Having the foundation of a good fight camp and management team can make a significant difference in a mixed martial artist’s career, especially in the beginning when he or she is not yet a known commodity. Unbeaten middleweight prospect Khalil Rountree no longer concerns himself with such things, as he trains alongside the great Anderson Silva at Black House in California, with Ed Soares serving as his manager.
“I’m happy with way my career has gone so far,” Rountree told Sherdog.com. “The best thing that could have happened to me was being able to go to Black House and [Silva’s] camp. At Anderson’s, I’ve trained with guys who are already with the UFC, and I can see where I stand with them on a day-to-day basis. That’s really showed me that I’m ready to be competing against a high level of opposition.”
Rountree moved to California from Las Vegas, where he was working and training. Connections through his job helped him meet Soares and get the chance to train at Black House.
“It was kind of like destiny,” said Rountree, who owns a perfect 3-0 record. “I was working at the OTM Fight Shop in Las Vegas and thinking about moving to California just to work. I wasn’t training for about the last three months in Las Vegas before I went to California. When I first got to California, I wasn’t training, but the manager of the place where I was working at told me he knew I was a fighter and that I wasn’t training. He introduced me to [Soares] and I went [to Black House] on a sparring day. I loved it there. It just fell into my hands, and things have been good ever since.”
After fighting in the Tuff-N-Uff organization in Las Vegas as an amateur, Rountree made his professional debut in June 2014, earning a unanimous decision over Livingston Lukow at Resurrection Fighting Alliance 15. He has since become a promotional mainstay, with all three of his pro bouts coming under the Resurrection Fighting Alliance banner. Rountree followed that decision with a 39-second knockout of Blake Troop at RFA 21 in December and took a unanimous verdict from Cameron Olsen in his most recent outing at RFA 25 in April. The 25-year-old Rountree, who has also trained extensively with former Pride Fighting Championships titleholder Wanderlei Silva, believes he has a lot going for him.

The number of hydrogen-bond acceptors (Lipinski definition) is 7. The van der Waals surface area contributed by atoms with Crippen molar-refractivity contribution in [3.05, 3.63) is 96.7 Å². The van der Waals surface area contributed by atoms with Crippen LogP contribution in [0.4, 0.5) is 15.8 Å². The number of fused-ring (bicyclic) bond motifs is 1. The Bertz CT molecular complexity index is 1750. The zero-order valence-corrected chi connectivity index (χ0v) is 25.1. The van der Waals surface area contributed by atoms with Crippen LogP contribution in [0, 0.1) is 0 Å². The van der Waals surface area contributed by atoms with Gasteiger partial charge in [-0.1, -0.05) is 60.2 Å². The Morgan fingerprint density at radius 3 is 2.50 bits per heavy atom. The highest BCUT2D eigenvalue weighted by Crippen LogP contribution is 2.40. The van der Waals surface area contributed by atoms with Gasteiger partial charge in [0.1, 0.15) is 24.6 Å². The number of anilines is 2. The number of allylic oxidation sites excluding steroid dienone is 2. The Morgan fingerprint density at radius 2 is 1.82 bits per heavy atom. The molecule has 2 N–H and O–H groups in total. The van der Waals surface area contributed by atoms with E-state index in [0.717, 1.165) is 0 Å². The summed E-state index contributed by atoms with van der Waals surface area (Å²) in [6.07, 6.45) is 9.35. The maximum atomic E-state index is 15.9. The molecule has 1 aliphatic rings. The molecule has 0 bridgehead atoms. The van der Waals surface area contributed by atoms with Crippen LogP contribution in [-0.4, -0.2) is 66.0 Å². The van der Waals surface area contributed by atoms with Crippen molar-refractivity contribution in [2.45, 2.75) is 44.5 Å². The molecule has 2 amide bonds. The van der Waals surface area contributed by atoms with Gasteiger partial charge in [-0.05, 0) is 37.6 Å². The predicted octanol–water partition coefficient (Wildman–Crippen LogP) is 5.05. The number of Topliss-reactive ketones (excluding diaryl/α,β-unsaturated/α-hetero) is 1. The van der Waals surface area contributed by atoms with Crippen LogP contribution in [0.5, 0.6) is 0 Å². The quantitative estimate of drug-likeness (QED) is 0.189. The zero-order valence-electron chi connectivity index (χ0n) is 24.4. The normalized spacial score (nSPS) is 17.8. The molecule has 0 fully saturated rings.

“My strong points right now are my emotional intelligence and my instinct,” he said. “In my last fight, I’d never been so focused in a fight. As far as jitters, I don’t have any of that in the cage. I’ve started identifying everything that’s going on and focusing on what I should. I feel like I’ve grown so much in that aspect, to be able to hear the coaches and what they’re telling me to do. You may the best fighter in the standup or on the ground, but if your emotions take over during a fight, you’re not worth anything. I feel like those things have gotten so much better for me.”
Rountree thinks his ground game needs the most work.
“My jiu-jitsu is always something that can be worked on and perfected,” he said. “Even my friends who are black belts are learning stuff right now. My friends have told me that black belt is when the journey really begins. I have a lot of catching up to do there. I like exciting fights and the standup. As far as the ground game, I enjoy submissions and the art of it, but when a fight goes to ground, as a fan, I lose interest.”
Even though he only has three pro bouts under his belt, Rountree wants to sign with the Ultimate Fighting Championship sooner rather than later and feels ready for the step up in competition.
“I want to go there as soon as possible,” he said. “I don’t plan to be a fighter for the rest of my life. I’m not waiting around to get more experience. I want to see where I stand now. I’m the kind of guy who’s all-in, all the time. I’m ready to get a big paycheck. If I can get to the big show and start making a living for myself, that’d be even better.”
Rountree’s march to the UFC has been put temporarily on hold, as he recovers from a torn left pectoral muscle suffered after his victory over Olsen. A brutal power puncher with off-the-charts athleticism, he hopes to pick up where he left off when he returns.
“When I got home from my last fight, I went with my family to the lake and I tore it while I was water skiing,” Rountree said. “I guess I got tugged a little too much by the boat. I’ve been in rehab since late May and finally started light training not too long ago. I’m trying to be optimistic with it and say that I hope I’m fighting again by the end of the year.”
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